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This final drill saw five receivers and five defensive backs go head-to-head.

One of the final drills came around 12:30 p.m., and it looked almost like an in-game situation: five receivers lining up across the field, with one or two starting in motion, a quarterback dropping back to throw and five defensive backs working together to shut them down. It was challenging for these players, given their lack of familiarity with each other, but the execution on both sides of the ball was often impressive, and there was clear talent on display at the camp.

McEvoy said at the end of the day he was impressed with how things turned out.

"I thought today's camp went really well," he said. "We had about 75 athletes out here, and as you can see, we're breaking it down to about the top 10 guys, so it's gone how we typically run our camps."

He said the talent level was similar to what he'd seen at the Lions' other camps across the country this year.

"There's always good and there's always bad," McEvoy said. "We always break it down to the top 10 guys, and it's pretty much comparable to what we've seen throughout the nation, really."

Running camps like this is a substantial investment of time and energy for the Lions' coaching and personnel staffs, but McEvoy said they do it to get personal experience with potential players rather than just trying to sign people based off college film alone.

"The value for us is we want to see and look the players in the eye before we sign them," he said. "Watching film and everything else is great, talking on the phone is nice, but it's nice to see the person in real life to get to know them before we invite them to training camp. Training camp is such a short time that we like to have these guys out here, look at them, give them a little bit of coaching, and if we really like them, then sign them to contracts."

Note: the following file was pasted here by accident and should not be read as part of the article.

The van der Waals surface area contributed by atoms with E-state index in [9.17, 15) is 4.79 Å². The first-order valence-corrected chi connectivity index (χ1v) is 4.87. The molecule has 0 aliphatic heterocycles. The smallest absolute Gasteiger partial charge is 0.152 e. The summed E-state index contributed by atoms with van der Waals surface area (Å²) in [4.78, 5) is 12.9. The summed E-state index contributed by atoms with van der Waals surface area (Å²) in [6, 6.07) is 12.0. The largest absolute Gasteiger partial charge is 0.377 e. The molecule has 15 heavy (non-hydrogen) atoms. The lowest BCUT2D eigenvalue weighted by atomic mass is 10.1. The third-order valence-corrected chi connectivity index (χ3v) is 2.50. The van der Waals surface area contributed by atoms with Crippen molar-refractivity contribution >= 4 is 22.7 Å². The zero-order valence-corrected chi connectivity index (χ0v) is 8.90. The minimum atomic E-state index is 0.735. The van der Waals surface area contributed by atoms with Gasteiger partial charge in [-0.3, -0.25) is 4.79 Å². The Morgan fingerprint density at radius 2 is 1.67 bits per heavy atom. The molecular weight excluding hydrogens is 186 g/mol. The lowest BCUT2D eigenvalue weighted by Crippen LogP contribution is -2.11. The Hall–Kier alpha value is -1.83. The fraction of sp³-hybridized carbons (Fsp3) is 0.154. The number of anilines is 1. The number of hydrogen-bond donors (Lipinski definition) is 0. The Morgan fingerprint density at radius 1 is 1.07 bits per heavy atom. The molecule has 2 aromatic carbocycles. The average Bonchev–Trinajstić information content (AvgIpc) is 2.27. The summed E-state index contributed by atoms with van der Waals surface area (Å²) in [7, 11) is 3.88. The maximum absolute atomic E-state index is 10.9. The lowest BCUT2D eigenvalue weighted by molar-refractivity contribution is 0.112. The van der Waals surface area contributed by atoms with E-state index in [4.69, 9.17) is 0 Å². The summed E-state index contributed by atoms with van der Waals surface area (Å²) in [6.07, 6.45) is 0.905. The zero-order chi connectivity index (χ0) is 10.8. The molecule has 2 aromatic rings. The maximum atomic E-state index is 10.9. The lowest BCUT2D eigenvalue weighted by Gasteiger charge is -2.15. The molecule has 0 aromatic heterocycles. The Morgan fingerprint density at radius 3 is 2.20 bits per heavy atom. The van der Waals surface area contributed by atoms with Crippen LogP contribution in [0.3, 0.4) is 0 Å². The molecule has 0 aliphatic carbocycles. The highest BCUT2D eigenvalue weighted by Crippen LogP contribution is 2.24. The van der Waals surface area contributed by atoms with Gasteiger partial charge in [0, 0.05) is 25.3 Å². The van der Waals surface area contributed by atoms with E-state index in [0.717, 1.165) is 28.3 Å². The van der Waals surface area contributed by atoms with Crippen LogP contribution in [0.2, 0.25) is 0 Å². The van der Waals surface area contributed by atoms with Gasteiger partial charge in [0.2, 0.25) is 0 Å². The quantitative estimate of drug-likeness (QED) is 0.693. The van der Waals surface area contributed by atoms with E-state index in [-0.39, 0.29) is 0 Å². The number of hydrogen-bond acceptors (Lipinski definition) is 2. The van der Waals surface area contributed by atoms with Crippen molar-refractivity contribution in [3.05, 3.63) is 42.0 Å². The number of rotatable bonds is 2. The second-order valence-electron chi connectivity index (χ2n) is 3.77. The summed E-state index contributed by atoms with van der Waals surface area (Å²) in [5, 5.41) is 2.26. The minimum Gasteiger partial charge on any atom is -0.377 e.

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Drills like this matched offensive and defensive line prospects in head-to-head competition.

McEvoy said the Lions' typical procedure isn't to sign players immediately after any single camp, but rather run all the camps and then see what their needs are, comparing players from all the different tryouts.

"After the workouts, we'll go back and we'll visit our roster again and we'll start filling the holes," he said. "This is the last one, so now we'll start putting our notes together and figuring out which players we want to invite from all the camps."

He said the team's already made some signings, but their focus now is on picking players who fit their depth chart.

"We have signed a bunch of guys that we've liked, but now it's to the point where we have to sit back, look at our depth chart and see where there's a need," he said. "If there's a need, then we certainly look at the notes and bring in the guys we want."

Running camps like this can be challenging and time-consuming, but McEvoy said it's completely worth it for the Lions, and it's something they're planning to do for years to come.

"Absolutely," he said. "This is how we, as an organization, build our football team, and we've been very successful doing that. We're going to continue to do so."